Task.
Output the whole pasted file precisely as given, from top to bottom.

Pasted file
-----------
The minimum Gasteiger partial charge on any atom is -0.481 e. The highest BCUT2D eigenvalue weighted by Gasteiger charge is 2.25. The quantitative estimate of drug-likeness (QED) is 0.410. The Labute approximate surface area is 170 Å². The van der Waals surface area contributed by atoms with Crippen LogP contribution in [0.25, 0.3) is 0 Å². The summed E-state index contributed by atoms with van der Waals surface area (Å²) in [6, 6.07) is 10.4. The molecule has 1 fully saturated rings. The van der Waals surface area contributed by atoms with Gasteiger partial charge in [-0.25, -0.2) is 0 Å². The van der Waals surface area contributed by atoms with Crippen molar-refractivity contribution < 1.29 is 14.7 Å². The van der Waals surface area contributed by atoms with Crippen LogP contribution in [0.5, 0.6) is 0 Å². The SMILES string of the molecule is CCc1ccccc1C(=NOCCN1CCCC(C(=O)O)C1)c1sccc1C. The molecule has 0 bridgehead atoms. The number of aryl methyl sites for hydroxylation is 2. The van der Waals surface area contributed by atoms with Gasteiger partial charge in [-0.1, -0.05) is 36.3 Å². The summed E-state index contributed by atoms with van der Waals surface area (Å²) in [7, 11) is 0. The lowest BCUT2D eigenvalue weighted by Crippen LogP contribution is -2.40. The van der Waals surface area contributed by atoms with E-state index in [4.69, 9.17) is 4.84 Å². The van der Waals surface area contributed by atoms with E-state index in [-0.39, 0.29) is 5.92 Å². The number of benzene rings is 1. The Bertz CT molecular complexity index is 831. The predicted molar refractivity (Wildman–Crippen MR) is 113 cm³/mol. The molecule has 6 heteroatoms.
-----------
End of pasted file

The minimum Gasteiger partial charge on any atom is -0.481 e. The highest BCUT2D eigenvalue weighted by Gasteiger charge is 2.25. The quantitative estimate of drug-likeness (QED) is 0.410. The Labute approximate surface area is 170 Å². The van der Waals surface area contributed by atoms with Crippen LogP contribution in [0.25, 0.3) is 0 Å². The summed E-state index contributed by atoms with van der Waals surface area (Å²) in [6, 6.07) is 10.4. The molecule has 1 fully saturated rings. The van der Waals surface area contributed by atoms with Gasteiger partial charge in [-0.25, -0.2) is 0 Å². The van der Waals surface area contributed by atoms with Crippen molar-refractivity contribution < 1.29 is 14.7 Å². The van der Waals surface area contributed by atoms with Crippen LogP contribution in [0.5, 0.6) is 0 Å². The SMILES string of the molecule is CCc1ccccc1C(=NOCCN1CCCC(C(=O)O)C1)c1sccc1C. The molecule has 0 bridgehead atoms. The number of aryl methyl sites for hydroxylation is 2. The van der Waals surface area contributed by atoms with Gasteiger partial charge in [-0.1, -0.05) is 36.3 Å². The summed E-state index contributed by atoms with van der Waals surface area (Å²) in [7, 11) is 0. The lowest BCUT2D eigenvalue weighted by Crippen LogP contribution is -2.40. The van der Waals surface area contributed by atoms with E-state index in [4.69, 9.17) is 4.84 Å². The van der Waals surface area contributed by atoms with E-state index in [-0.39, 0.29) is 5.92 Å². The number of benzene rings is 1. The Bertz CT molecular complexity index is 831. The predicted molar refractivity (Wildman–Crippen MR) is 113 cm³/mol. The molecule has 6 heteroatoms.